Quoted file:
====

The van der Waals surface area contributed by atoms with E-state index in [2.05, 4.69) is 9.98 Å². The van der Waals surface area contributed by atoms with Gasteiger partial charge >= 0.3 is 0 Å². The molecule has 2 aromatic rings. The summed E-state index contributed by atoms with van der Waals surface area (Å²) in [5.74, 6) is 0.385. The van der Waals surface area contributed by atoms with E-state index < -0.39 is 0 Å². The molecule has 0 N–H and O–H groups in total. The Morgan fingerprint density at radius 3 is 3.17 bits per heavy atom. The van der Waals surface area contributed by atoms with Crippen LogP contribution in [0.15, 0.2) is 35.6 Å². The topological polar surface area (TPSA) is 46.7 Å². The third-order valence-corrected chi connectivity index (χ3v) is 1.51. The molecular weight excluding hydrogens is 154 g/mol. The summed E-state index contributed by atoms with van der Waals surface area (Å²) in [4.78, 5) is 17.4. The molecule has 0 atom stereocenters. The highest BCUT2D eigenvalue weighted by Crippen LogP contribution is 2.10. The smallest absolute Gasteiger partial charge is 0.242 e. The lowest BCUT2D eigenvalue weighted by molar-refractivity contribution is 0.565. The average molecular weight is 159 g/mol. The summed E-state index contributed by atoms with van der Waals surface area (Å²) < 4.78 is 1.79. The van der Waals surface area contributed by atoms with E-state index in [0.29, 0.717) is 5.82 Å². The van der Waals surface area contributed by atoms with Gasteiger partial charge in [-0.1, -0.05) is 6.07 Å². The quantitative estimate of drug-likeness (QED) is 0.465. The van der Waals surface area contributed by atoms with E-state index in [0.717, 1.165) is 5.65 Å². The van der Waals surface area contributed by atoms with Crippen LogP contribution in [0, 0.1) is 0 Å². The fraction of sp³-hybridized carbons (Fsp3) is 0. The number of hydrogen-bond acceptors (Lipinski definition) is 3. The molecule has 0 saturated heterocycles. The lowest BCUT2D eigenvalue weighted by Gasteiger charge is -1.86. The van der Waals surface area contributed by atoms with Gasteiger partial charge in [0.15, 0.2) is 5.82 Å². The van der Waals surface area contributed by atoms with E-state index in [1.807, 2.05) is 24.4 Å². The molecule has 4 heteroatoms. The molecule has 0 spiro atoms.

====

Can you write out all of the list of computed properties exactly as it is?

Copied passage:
The van der Waals surface area contributed by atoms with E-state index in [2.05, 4.69) is 9.98 Å². The van der Waals surface area contributed by atoms with Gasteiger partial charge >= 0.3 is 0 Å². The molecule has 2 aromatic rings. The summed E-state index contributed by atoms with van der Waals surface area (Å²) in [5.74, 6) is 0.385. The van der Waals surface area contributed by atoms with E-state index < -0.39 is 0 Å². The molecule has 0 N–H and O–H groups in total. The Morgan fingerprint density at radius 3 is 3.17 bits per heavy atom. The van der Waals surface area contributed by atoms with Crippen LogP contribution in [0.15, 0.2) is 35.6 Å². The topological polar surface area (TPSA) is 46.7 Å². The third-order valence-corrected chi connectivity index (χ3v) is 1.51. The molecular weight excluding hydrogens is 154 g/mol. The summed E-state index contributed by atoms with van der Waals surface area (Å²) in [4.78, 5) is 17.4. The molecule has 0 atom stereocenters. The highest BCUT2D eigenvalue weighted by Crippen LogP contribution is 2.10. The smallest absolute Gasteiger partial charge is 0.242 e. The lowest BCUT2D eigenvalue weighted by molar-refractivity contribution is 0.565. The average molecular weight is 159 g/mol. The summed E-state index contributed by atoms with van der Waals surface area (Å²) < 4.78 is 1.79. The van der Waals surface area contributed by atoms with E-state index in [0.29, 0.717) is 5.82 Å². The van der Waals surface area contributed by atoms with Gasteiger partial charge in [-0.1, -0.05) is 6.07 Å². The quantitative estimate of drug-likeness (QED) is 0.465. The van der Waals surface area contributed by atoms with E-state index in [0.717, 1.165) is 5.65 Å². The van der Waals surface area contributed by atoms with Crippen LogP contribution in [0, 0.1) is 0 Å². The fraction of sp³-hybridized carbons (Fsp3) is 0. The number of hydrogen-bond acceptors (Lipinski definition) is 3. The molecule has 0 saturated heterocycles. The lowest BCUT2D eigenvalue weighted by Gasteiger charge is -1.86. The van der Waals surface area contributed by atoms with Gasteiger partial charge in [0.15, 0.2) is 5.82 Å². The van der Waals surface area contributed by atoms with E-state index in [1.807, 2.05) is 24.4 Å². The molecule has 4 heteroatoms. The molecule has 0 spiro atoms.